About 2.34 million tenants in the UK – about 16% of all renters – have had part or all of their rental deposits unfairly withheld by letting agents and landlords, it is claimed. The problem seems to be particularly prevalent among younger tenants, who may not know their rights or feel less inclined to take action. Research by student lettings website SPCE is making the claim following its study of 2,000 tenants.

Its findings reveal that 30% of students and one in four younger tenants have not had their full deposit returned. They claim the deductions were unfairly made, while only 18% have been successful when they challenged any attempts by landlords or agents to hold on to part of the deposit. Interestingly, many tenants have also lost some of their deposit because of damage caused by their fellow housemates or through problems which existed before they moved in. It is presumed these did not come to light when they moved in and the inventory was completed. Again, this shows the need for thorough check-in and check-out reports, as well as inventories. Landlords could go through these with their tenants to make sure that both parties are satisfied before the keys to the property are handed over. This research by SPCE follows the revelation that landlords and agents kept £1 billion in deposits, according to Hillarys, a rental property interiors company.

SPCE co-founder and CEO, Leon Ifayemi, said the financial demands that tenants face when looking for rental properties have never been greater, particularly with rents at such high levels. He said that more should be done to make tenants aware of the processes in place to challenge attempts to keep part of a deposit unfairly. Tenants have a legal right to have their deposit returned if there are no discrepancies. It seems as though younger tenants, including students, need to be more aware of their rights as tenants, and need greater support.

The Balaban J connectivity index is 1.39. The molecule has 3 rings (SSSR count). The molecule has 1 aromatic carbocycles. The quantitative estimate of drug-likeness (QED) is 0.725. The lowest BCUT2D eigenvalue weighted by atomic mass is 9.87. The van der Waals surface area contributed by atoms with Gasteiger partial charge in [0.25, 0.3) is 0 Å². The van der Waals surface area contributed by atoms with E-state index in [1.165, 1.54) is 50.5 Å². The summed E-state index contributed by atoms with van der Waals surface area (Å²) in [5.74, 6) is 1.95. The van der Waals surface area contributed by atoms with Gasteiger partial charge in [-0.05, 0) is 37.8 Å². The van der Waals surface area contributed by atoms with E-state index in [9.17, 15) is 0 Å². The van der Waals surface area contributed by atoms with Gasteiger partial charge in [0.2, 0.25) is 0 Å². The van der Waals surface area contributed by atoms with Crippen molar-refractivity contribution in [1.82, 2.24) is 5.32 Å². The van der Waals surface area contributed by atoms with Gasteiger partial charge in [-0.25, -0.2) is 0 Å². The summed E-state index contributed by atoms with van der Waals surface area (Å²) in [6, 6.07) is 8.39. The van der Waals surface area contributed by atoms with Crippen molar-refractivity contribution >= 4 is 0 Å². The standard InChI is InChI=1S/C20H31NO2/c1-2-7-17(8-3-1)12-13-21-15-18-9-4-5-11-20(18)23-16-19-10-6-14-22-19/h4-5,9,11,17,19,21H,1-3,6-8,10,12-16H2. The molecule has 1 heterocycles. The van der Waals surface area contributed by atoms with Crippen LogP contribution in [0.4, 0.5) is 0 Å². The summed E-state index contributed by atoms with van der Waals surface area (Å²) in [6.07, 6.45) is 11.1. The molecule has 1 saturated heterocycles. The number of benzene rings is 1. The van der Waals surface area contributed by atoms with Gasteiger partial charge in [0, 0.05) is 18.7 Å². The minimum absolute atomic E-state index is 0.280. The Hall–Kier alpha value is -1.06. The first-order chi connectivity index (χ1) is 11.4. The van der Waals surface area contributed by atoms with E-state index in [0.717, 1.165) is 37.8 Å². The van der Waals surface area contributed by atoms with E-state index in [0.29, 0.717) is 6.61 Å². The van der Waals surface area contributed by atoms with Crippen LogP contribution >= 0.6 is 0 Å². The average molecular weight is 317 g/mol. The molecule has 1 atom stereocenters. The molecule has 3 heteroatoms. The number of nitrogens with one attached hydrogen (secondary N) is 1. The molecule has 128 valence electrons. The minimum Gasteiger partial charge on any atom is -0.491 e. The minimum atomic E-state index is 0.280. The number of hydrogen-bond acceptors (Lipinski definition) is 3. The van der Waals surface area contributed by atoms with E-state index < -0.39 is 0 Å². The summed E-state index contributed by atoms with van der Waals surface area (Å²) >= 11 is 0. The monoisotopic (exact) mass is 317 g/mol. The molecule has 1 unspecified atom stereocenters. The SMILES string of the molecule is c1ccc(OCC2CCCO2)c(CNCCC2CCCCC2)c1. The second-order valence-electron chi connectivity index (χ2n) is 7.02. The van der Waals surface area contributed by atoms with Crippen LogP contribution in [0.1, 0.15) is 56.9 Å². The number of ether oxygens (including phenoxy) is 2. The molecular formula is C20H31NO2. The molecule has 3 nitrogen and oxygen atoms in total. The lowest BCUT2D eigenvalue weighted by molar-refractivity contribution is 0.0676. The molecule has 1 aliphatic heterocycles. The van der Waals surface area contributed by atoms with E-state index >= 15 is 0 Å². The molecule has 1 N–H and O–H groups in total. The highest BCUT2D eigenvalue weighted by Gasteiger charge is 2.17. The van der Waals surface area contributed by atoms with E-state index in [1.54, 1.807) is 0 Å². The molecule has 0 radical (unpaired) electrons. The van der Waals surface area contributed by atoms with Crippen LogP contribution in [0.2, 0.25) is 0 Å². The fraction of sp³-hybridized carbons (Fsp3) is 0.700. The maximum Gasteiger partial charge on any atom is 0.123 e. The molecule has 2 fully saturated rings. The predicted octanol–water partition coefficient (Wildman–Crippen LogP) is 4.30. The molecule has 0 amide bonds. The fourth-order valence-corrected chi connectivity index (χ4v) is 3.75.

A landlord or agent can only deduct part of the deposit if the tenant agrees to it, if a dispute has been resolved, or there is a court order. Common reasons for deductions are unpaid rent or bills, stolen or missing property, damage to property or its contents, indirect damage because of negligence or lack of maintenance, or poor upkeep and cleaning. The inventory and check-in reports are crucial documents to help with any deposit disputes. It records the state of a property when the tenant moved in and, again, when the tenant moves out. A thorough report will show how the condition of a property has changed and will show any damage or missing items. The reports can include photographs so that the facts cannot be disputed.

If there is still a dispute, then you can use the alternative dispute resolution (ADR) provided by the tenancy deposit scheme. This will be much quicker than taking matters through the county court, and an independent adjudicator will review the case. The ADR route is only open for deposits which are held in a government-authorised scheme.

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